Great Opportunity — Apply Now!

The farther humans expanded into space, the more necessary it became to figure out a timely way to communicate. Advanced technology was still bound by physics; while it was easy to get bit of voice data or text to go very fast, as opposed to a large spacecraft, there was a growing lag between sender and receiver because, often, “very fast” is still too slow.

Even as far back as the 1900s there was a glimmer of hope in the form of a quantum mechanics concept called “quantum entanglement.” Entanglement was a verified phenomenon that some particles were “hitched” at such a core level that something happening to particle A would be reflected by particle B instantaneously.

Not at speed of light, but instantaneously. Regardless of distance.

At least, as far as scientists could confirm. Even 300-odd years later it seemed like there was much unknown in the world of physics. Granted, some of that was doubtlessly due to subtleties so minute that their instruments couldn’t pick them up.

Regardless, quantum entanglement was the proverbial dangling carrot that scientists across the colonized universe were chasing. If entanglement could be harnessed on a larger scale? At the whim of humans? Communication would be revolutionized.


Juan almost deleted the email. After all, the subject “GREAT OPPORTUNITY — APPLY NOW!” hardly inspired confidence. Most of his spam contained a lot of false hope. But just as his finger hovered over the delete button, he noticed the email address was sent from was a .gov domain.

It was still probably spam, but .gov emails were important spam. They fell in the category of “good to know” more than “dear Lord did I just get a virus.”

Juan, it started off.
My name is Craig Folstar from the research and development branch of NASA. I have been working with a team of researchers to revolutionize the way we communicate. We have been informed that you are leaving with a research team headed for Pluto.

We have developed a tool that will allow real-time communication with a loved one without lag. However, we need testers, which is where you come in. We’d like you to be one of our early beta testers to make sure our device works in a real situation. If you agree, we’d give you a prototype to use as you wish to communicate with one person on Earth.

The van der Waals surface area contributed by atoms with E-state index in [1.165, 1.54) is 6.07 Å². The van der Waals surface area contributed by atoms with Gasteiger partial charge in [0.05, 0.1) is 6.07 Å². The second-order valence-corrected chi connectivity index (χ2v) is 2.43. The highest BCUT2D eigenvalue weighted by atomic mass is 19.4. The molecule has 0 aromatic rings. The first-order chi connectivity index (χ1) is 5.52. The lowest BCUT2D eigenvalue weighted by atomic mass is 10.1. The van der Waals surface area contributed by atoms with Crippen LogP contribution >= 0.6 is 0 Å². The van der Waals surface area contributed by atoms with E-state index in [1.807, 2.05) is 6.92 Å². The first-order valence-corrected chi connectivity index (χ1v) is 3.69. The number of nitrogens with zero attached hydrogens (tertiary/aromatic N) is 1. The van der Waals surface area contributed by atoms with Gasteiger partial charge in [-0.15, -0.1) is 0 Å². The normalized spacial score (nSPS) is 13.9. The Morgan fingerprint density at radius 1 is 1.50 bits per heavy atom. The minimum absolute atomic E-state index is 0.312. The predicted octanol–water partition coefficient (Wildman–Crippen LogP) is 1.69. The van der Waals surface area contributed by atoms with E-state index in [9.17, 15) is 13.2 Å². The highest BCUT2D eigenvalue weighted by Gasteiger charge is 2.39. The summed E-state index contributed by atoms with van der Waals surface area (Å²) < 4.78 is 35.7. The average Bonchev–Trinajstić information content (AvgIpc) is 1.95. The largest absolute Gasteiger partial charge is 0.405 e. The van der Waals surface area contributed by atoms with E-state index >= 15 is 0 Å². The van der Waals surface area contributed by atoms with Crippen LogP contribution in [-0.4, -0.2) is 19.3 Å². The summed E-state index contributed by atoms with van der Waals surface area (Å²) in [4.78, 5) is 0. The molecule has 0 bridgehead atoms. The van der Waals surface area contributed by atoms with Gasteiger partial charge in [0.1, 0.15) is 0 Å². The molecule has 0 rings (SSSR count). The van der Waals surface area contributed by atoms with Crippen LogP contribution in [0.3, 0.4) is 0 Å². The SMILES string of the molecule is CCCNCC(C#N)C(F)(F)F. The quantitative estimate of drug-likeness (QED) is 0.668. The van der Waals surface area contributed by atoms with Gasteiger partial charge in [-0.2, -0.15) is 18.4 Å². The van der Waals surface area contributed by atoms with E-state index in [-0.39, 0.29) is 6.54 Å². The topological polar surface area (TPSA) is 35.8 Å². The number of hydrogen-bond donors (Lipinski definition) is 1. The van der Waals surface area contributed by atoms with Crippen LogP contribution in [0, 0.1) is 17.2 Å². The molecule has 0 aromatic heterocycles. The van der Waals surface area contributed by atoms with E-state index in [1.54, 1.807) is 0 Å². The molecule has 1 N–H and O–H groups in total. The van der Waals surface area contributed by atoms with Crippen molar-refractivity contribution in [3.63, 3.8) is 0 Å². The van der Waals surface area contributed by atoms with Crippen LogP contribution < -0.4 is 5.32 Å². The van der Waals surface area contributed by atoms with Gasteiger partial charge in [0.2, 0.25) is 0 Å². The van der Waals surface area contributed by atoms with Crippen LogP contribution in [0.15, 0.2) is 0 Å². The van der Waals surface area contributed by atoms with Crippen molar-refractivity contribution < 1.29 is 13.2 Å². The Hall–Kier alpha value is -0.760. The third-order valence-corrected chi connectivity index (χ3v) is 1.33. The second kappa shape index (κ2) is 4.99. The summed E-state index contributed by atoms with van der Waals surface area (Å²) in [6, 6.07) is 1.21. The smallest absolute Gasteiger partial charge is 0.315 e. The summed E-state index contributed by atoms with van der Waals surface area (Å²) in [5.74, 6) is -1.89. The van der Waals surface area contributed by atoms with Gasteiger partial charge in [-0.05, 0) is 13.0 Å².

Please call me at [redacted] for more info, or fill out the attached form to get started!

Craig Folstar
[Address redacted]

“Huh,” said Juan, scratching his head. He had been stressing out a bit about being away from his wife for so long. Sure, there was email and time-delayed voice messages and video (it typically took between 4 and 4 ½ hours for communications to reach Earth from Pluto and vice-versa), but it wasn’t the same as having an actual conversation.


Going on this research trip was the opportunity of a lifetime. He’d been on several smaller trips: Mars, the moon, Venus, but that was practically local. Heck, anything beyond Mars was out of text message range. His boss likened it to the Wild Wild West, where the law was minimal–in large part due to the pain of communicating.

And this was going to be a long trip. Flight speed had increased greatly since the dawn of the 21st Century. At the turn of the century it would take about nine years to reach Pluto from Earth. Fast forward 200 years and that time was reduced to one year. That’s a major improvement.

Yet still one long freakin’ year.

Unlike in the movies, where people are put in stasis for a trip, everyone on the ship would stay awake. As nice as the concept of stasis was for science fiction, reality turned out to be much different; not only had technology failed to safely induce the state of stasis, it had turned out that maintaining stasis cost more in fuel than providing food and amenities for the men.

Thus, no stasis. Every inch of the trip would be experienced by its men.


The package was nondescript to the mail carrier. Just another box. Just another delivery. But Juan jittered nervously as he used a utility knife to break the seal. It seemed that such a classified device would be delivered with more security; it was laughably easy to open the box. It could have contained a bunch of books, not the greatest technological breakthrough of the century.

In the box, surrounded by packing peanuts, were two identical devices.